This information is about accessing the sixth annual leave week entitlement in the 2020-24 public sector nurses and midwives EBA if you work weekends.
Registered nurses and midwives (and in recent EBAs enrolled nurses) are entitled to a minimum of five weeks (190 hours for full time employees) of annual leave per year of service. In certain circumstances you could become entitled to an additional (or sixth) week (38 hours for full-time employees) of annual leave.
The circumstances for full-time employees were reasonably clear, if you worked on weekdays and weekends throughout the qualifying year of service you were entitled to the sixth week of annual leave (the old test).
It became less clear if you were full time and worked some weekends during the year of service but not consistently across the year. Disputes arose with employers about this during the life of the 2016-2020 EBA, despite the words having not changed in that part of the clause since the 1980s.
These disputes about the old test centred on whether there was a minimum number of weekends an employee needed to work, ANMF’s long held view was there was not. If you, for example, changed jobs and became, or stopped being, a weekend worker for part of the year then a separate clause provided that would receive half a day’s annual leave for each month in which you worked weekends, up to a maximum of 10 half days, i.e. – five days of annual leave.
If you were part time, the entitlement was even more controversial with employers, many claimed that being full time was a pre-requisite, and hence no part time employee could ever be eligible. The discriminatory nature of this proposition, in a predominantly female part time workforce, was used by ANMF to argue for the clause to change
What changed in the 2020-2024 EBA?
From 1 July 2022:
- a full time employee who works ‘ordinary hours’ on at least ten weekends in a year, is clearly entitled to the sixth week of annual leave.
- a full employee who works ‘ordinary hours’ on less than ten weekends in a year is entitled to 3.8 hours of additional annual leave for each weekend worked, to a maximum of 38 hours.
I work part time, am I eligible for a sixth week of leave?
Yes, annual leave (including the sixth week) will accrue progressively to a part-time employee on a pro rata basis.
Examples of pro rata accrual of additional annual leave for part time employees:
- a part-time employee who works 16 hours in a week, and works 10 weekends in a year accrues an extra week of annual leave at 16 hours, i.e. a total of five weeks at 16 hours per week (80 hours) plus another 16 hours for a total of 96 hours annual leave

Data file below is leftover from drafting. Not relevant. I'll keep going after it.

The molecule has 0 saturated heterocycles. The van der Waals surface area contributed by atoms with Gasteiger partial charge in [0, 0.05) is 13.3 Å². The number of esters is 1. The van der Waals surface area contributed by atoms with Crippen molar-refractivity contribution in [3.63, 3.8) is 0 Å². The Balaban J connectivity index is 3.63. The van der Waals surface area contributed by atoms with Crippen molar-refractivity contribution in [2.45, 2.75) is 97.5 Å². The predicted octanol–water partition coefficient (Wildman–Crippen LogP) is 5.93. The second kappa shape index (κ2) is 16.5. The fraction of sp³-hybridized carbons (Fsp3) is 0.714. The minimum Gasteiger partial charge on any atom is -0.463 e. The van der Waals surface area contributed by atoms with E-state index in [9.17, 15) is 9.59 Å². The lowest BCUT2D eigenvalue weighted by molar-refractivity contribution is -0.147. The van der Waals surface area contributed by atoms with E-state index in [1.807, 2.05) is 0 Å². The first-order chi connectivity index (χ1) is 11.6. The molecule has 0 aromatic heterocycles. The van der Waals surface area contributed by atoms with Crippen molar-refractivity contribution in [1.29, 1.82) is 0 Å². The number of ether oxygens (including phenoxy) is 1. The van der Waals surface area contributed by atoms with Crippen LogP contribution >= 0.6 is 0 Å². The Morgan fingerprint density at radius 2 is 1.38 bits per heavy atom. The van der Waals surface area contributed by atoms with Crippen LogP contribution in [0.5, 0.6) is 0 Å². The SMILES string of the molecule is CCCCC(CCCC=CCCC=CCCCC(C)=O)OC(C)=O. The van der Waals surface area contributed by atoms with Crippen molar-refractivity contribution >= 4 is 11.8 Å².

- a part-time employee who works 16 hours a week but also works additional ordinary hours from time to time, and works 10 weekends in a year, accrues an extra week of annual leave at their average hours over the accrual period, i.e. a total of five weeks at their average hours per week e.g. 24 hours (96 hours) plus another 24 hours for a total of 120 hours annual leave
- part-time employee who works some weekends, but not 10. Rather than accruing 3.8 hours per occasion to a maximum of 38 hours as a full-time employee would, the part-time employee is entitled to the pro-rata equivalent of 3.8 hours per occasion – in the case of an employee working or averaging 24 hours per week, that employee would receive 2.4 hours of annual leave per occasion to a maximum of 24 hours additional leave during the accrual period.
I used to get six weeks annual leave, now my employer is saying I don’t meet the new test
If an employee is a weekend worker as at 30 June 2022 (or would be a weekend worker but for the operation of a flexible working arrangement or an absence from work on parental leave), the sixth week of annual leave will continue to apply to that employee after 1 July 2022 unless or until:
- the new arrangement applicable on and from 1 July 2022 is more beneficial for the employee
- the employee changes employers
- the employee requests (and the employer agrees) to move the employee from full-time to part-time employment (other than as part of a flexible working arrangement, family violence arrangement or reduced hours on return from parental leave); or
- the employee initiates a change that means they no longer perform weekend work. For example:
- where an employee requests a change to a different role that does not require the performance of weekend work
- where an employee requests to move from a rotating or similar roster that includes weekends, to fixed shifts that do not include weekend work; or
- where an employee (at their request) relocates to a ward with a different system of work (for the removal of doubt, this does not include where an employee requests to move to a ward with the same general system of work).